Previously, Fair et al50 examined the thalamocortical connectivity in healthy children, adolescents, and adults, and observed that the thalamocortical connectivity was present an inverted U-curve with maximal point in healthy adolescents. Since our participants are at the developmental stage from adolescents to adults (aged from 16–30 years), the development of brain connectivity is supposed to be disrupted by schizophrenia, and remains at a relatively high point of the inverted U-curve. Therefore, the present findings provide supporting information to the neurodevelopmental model of schizophrenia.

The increased connectivity is also informative when conceived from its physiological meaning. Increased connectivity is usually regarded as compensatory reallocation or dedifferentiation.51–56 We speculated that the increased connectivity in the present study might be the compensatory effort to anatomical deficits in the left MTG, although direct evidence of the compensatory effort is absent. Further evidence is needed to warrant or to refute our speculation.

There are 2 novel aspects in this study. First, we started to identify the anatomical deficits shared by the patients and the siblings. Then, the left MTG with shared anatomical deficits was applied as seed to detect abnormal causal connectivity shared by the patients and the siblings. Previous studies have demonstrated that unaffected siblings share similar brain anatomical and functional abnormalities with the patients.23,24,26,57–60 Therefore, the present analysis approach enhances the specificity of identified anatomical and functional abnormalities as potential endophenotypes for schizophrenia.

The second novel aspect is the recruitment of the patients and the siblings unrelated to each other. In this study, only 14 patients and 14 siblings are sib pairs, and the other participants are from different families. The shared genetic background between the patients and the siblings includes susceptibility genes for schizophrenia and genes unrelated to schizophrenia. As mentioned in a previous study,61 the recruitment of the patients and the siblings unrelated to one another can reduce the confounding effect from genes unrelated to schizophrenia, and thus enhances the specificity to identify potential endophenotypes for schizophrenia. Furthermore, the patients and the siblings from different families have different early life and environment. The present recruitment approach can also reduce the confounding effect from environmental factors seen in previous sib pair studies62 and increases the heritable effect to identify potential endophenotypes.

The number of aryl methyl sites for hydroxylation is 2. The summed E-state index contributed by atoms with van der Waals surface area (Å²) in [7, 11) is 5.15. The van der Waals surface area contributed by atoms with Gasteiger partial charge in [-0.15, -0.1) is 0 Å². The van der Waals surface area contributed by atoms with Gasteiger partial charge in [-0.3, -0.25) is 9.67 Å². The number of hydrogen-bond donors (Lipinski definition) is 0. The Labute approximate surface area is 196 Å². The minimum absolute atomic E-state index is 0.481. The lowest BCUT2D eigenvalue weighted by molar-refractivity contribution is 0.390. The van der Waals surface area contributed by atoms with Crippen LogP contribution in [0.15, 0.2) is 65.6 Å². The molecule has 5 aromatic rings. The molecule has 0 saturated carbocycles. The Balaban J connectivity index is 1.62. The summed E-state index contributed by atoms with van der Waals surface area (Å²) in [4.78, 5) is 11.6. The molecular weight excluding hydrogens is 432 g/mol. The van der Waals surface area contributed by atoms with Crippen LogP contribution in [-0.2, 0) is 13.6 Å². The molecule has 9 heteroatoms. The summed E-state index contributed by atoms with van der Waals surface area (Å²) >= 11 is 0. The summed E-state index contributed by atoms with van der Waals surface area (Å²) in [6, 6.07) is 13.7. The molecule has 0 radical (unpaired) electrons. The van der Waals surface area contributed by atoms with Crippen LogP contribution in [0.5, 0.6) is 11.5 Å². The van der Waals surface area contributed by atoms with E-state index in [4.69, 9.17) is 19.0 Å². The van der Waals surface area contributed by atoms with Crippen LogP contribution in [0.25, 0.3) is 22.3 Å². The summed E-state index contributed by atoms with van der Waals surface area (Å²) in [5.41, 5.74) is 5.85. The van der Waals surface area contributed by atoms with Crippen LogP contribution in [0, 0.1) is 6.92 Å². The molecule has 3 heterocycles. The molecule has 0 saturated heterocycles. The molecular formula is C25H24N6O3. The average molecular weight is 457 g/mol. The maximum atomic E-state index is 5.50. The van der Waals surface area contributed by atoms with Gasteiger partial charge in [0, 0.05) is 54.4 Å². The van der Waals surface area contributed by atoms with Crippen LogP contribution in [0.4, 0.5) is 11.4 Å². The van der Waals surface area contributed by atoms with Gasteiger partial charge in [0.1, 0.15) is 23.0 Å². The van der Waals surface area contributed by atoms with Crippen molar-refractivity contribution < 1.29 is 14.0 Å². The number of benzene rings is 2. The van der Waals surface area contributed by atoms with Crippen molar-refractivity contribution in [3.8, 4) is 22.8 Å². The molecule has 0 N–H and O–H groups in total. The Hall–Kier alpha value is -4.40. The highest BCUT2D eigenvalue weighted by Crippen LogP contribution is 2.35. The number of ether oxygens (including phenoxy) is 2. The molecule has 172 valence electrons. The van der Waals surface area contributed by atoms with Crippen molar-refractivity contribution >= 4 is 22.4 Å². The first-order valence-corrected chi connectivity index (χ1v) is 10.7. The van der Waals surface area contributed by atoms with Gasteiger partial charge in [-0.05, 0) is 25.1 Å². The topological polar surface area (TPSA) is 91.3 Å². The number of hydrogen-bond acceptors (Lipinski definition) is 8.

There are some limitations in the present study. First, neuropsychological tests were not performed in this study, and we cannot examine the correlations between abnormal causal connectivity and neuropsychological parameters. Second, we focused on anatomical and functional abnormalities shared by the patients and the siblings. This approach enhances the specificity to identify potential endophenotypes for schizophrenia. For the same reason, other meaningful results for schizophrenia may be neglected. Finally, this study is conducted at rest, and we can only deduce that abnormal causal connectivity is associated with the general neurobiology in schizophrenia but not with a particular model of task or activity.

Despite the limitations, the present study establishes that anatomical deficits in the left MTG and its increased causal connectivity with the left AG may serve as potential endophenotypes for schizophrenia. The novel analysis method and recruitment approach can enhance the specificity of potential endophenotypes identified for schizophrenia.

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Acknowledgments

The authors thank the grants from the National Natural Science Foundation of China (Grant No. 81260210), the Natural Science Foundation of Guangxi Province for Distinguished Young Scientists (Grant No. 2014GXNSFGA118010), and the Natural Science Foundation of Guangxi Province (Grant No. 2013GXNSFAA019107).